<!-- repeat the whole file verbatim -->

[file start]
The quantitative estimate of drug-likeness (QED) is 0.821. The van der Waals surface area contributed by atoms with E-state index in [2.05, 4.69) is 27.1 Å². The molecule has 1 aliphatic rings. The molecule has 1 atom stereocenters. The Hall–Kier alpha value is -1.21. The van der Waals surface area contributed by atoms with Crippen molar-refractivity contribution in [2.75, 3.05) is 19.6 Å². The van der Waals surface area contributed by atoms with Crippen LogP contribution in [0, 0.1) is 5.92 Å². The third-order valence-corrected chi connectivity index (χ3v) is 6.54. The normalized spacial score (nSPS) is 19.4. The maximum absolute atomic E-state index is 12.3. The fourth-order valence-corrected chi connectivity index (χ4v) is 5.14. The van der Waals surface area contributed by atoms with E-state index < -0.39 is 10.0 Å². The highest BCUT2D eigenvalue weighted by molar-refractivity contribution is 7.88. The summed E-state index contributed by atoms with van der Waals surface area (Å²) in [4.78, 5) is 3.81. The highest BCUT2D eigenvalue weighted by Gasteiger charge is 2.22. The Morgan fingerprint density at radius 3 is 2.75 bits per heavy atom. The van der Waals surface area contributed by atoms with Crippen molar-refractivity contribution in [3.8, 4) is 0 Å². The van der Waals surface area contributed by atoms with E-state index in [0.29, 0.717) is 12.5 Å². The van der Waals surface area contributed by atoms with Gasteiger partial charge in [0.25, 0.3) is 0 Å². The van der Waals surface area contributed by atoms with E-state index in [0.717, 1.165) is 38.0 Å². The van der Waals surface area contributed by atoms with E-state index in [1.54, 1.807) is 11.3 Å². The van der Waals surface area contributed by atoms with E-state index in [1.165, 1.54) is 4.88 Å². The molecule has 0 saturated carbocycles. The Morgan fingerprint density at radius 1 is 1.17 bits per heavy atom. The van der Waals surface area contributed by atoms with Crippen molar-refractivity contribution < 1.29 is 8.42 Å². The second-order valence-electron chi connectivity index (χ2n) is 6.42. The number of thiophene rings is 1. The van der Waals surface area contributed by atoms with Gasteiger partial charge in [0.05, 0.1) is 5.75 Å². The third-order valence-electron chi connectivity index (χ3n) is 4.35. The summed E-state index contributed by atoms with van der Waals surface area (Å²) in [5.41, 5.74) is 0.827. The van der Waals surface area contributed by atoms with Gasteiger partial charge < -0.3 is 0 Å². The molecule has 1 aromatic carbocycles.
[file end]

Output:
The quantitative estimate of drug-likeness (QED) is 0.821. The van der Waals surface area contributed by atoms with E-state index in [2.05, 4.69) is 27.1 Å². The molecule has 1 aliphatic rings. The molecule has 1 atom stereocenters. The Hall–Kier alpha value is -1.21. The van der Waals surface area contributed by atoms with Crippen molar-refractivity contribution in [2.75, 3.05) is 19.6 Å². The van der Waals surface area contributed by atoms with Crippen LogP contribution in [0, 0.1) is 5.92 Å². The third-order valence-corrected chi connectivity index (χ3v) is 6.54. The normalized spacial score (nSPS) is 19.4. The maximum absolute atomic E-state index is 12.3. The fourth-order valence-corrected chi connectivity index (χ4v) is 5.14. The van der Waals surface area contributed by atoms with E-state index < -0.39 is 10.0 Å². The highest BCUT2D eigenvalue weighted by molar-refractivity contribution is 7.88. The summed E-state index contributed by atoms with van der Waals surface area (Å²) in [4.78, 5) is 3.81. The highest BCUT2D eigenvalue weighted by Gasteiger charge is 2.22. The Morgan fingerprint density at radius 3 is 2.75 bits per heavy atom. The van der Waals surface area contributed by atoms with Crippen molar-refractivity contribution in [3.8, 4) is 0 Å². The van der Waals surface area contributed by atoms with E-state index in [0.29, 0.717) is 12.5 Å². The van der Waals surface area contributed by atoms with Gasteiger partial charge in [0.25, 0.3) is 0 Å². The van der Waals surface area contributed by atoms with E-state index in [0.717, 1.165) is 38.0 Å². The van der Waals surface area contributed by atoms with E-state index in [1.54, 1.807) is 11.3 Å². The van der Waals surface area contributed by atoms with E-state index in [1.165, 1.54) is 4.88 Å². The molecule has 0 saturated carbocycles. The Morgan fingerprint density at radius 1 is 1.17 bits per heavy atom. The van der Waals surface area contributed by atoms with Crippen molar-refractivity contribution < 1.29 is 8.42 Å². The second-order valence-electron chi connectivity index (χ2n) is 6.42. The number of thiophene rings is 1. The van der Waals surface area contributed by atoms with Gasteiger partial charge in [0.05, 0.1) is 5.75 Å². The third-order valence-electron chi connectivity index (χ3n) is 4.35. The summed E-state index contributed by atoms with van der Waals surface area (Å²) in [5.41, 5.74) is 0.827. The van der Waals surface area contributed by atoms with Gasteiger partial charge < -0.3 is 0 Å². The molecule has 1 aromatic carbocycles.